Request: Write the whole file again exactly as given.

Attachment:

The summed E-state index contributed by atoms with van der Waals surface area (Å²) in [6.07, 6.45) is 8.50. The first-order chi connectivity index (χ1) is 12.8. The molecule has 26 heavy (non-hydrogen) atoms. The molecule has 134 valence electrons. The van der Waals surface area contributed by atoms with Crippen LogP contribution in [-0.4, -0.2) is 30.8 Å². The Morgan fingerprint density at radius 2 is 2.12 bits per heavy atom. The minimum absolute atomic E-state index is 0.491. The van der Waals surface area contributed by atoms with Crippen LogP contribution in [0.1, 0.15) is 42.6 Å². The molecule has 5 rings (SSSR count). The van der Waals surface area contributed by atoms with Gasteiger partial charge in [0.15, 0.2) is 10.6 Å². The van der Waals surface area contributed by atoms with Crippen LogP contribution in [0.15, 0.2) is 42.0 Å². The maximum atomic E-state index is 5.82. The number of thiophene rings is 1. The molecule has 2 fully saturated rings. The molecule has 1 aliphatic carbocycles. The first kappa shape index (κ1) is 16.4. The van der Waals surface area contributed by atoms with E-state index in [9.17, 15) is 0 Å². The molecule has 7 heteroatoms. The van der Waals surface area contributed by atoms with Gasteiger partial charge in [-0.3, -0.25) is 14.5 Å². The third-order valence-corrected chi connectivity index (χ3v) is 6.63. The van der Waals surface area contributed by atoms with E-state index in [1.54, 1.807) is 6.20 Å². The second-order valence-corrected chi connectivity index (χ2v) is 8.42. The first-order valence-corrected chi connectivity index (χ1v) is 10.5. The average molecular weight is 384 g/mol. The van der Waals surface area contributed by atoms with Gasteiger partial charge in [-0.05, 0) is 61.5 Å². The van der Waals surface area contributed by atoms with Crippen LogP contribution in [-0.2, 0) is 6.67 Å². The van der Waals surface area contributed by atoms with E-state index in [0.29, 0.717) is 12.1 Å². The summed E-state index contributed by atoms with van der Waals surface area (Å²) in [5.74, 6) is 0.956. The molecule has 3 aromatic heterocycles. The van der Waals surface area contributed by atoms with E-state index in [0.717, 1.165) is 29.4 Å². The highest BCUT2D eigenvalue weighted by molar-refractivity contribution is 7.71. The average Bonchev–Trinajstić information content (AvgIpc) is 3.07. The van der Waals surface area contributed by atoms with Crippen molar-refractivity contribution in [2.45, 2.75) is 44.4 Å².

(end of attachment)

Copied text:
The summed E-state index contributed by atoms with van der Waals surface area (Å²) in [6.07, 6.45) is 8.50. The first-order chi connectivity index (χ1) is 12.8. The molecule has 26 heavy (non-hydrogen) atoms. The molecule has 134 valence electrons. The van der Waals surface area contributed by atoms with Crippen LogP contribution in [-0.4, -0.2) is 30.8 Å². The Morgan fingerprint density at radius 2 is 2.12 bits per heavy atom. The minimum absolute atomic E-state index is 0.491. The van der Waals surface area contributed by atoms with Crippen LogP contribution in [0.1, 0.15) is 42.6 Å². The molecule has 5 rings (SSSR count). The van der Waals surface area contributed by atoms with Gasteiger partial charge in [0.15, 0.2) is 10.6 Å². The van der Waals surface area contributed by atoms with Crippen LogP contribution in [0.15, 0.2) is 42.0 Å². The maximum atomic E-state index is 5.82. The number of thiophene rings is 1. The molecule has 2 fully saturated rings. The molecule has 1 aliphatic carbocycles. The first kappa shape index (κ1) is 16.4. The van der Waals surface area contributed by atoms with E-state index in [9.17, 15) is 0 Å². The molecule has 7 heteroatoms. The van der Waals surface area contributed by atoms with Gasteiger partial charge in [-0.3, -0.25) is 14.5 Å². The third-order valence-corrected chi connectivity index (χ3v) is 6.63. The van der Waals surface area contributed by atoms with E-state index in [1.54, 1.807) is 6.20 Å². The second-order valence-corrected chi connectivity index (χ2v) is 8.42. The first-order valence-corrected chi connectivity index (χ1v) is 10.5. The average molecular weight is 384 g/mol. The van der Waals surface area contributed by atoms with Gasteiger partial charge in [-0.05, 0) is 61.5 Å². The van der Waals surface area contributed by atoms with Crippen LogP contribution in [-0.2, 0) is 6.67 Å². The van der Waals surface area contributed by atoms with E-state index in [0.29, 0.717) is 12.1 Å². The summed E-state index contributed by atoms with van der Waals surface area (Å²) in [5.74, 6) is 0.956. The molecule has 3 aromatic heterocycles. The van der Waals surface area contributed by atoms with E-state index in [0.717, 1.165) is 29.4 Å². The highest BCUT2D eigenvalue weighted by molar-refractivity contribution is 7.71. The average Bonchev–Trinajstić information content (AvgIpc) is 3.07. The van der Waals surface area contributed by atoms with Crippen molar-refractivity contribution in [2.45, 2.75) is 44.4 Å².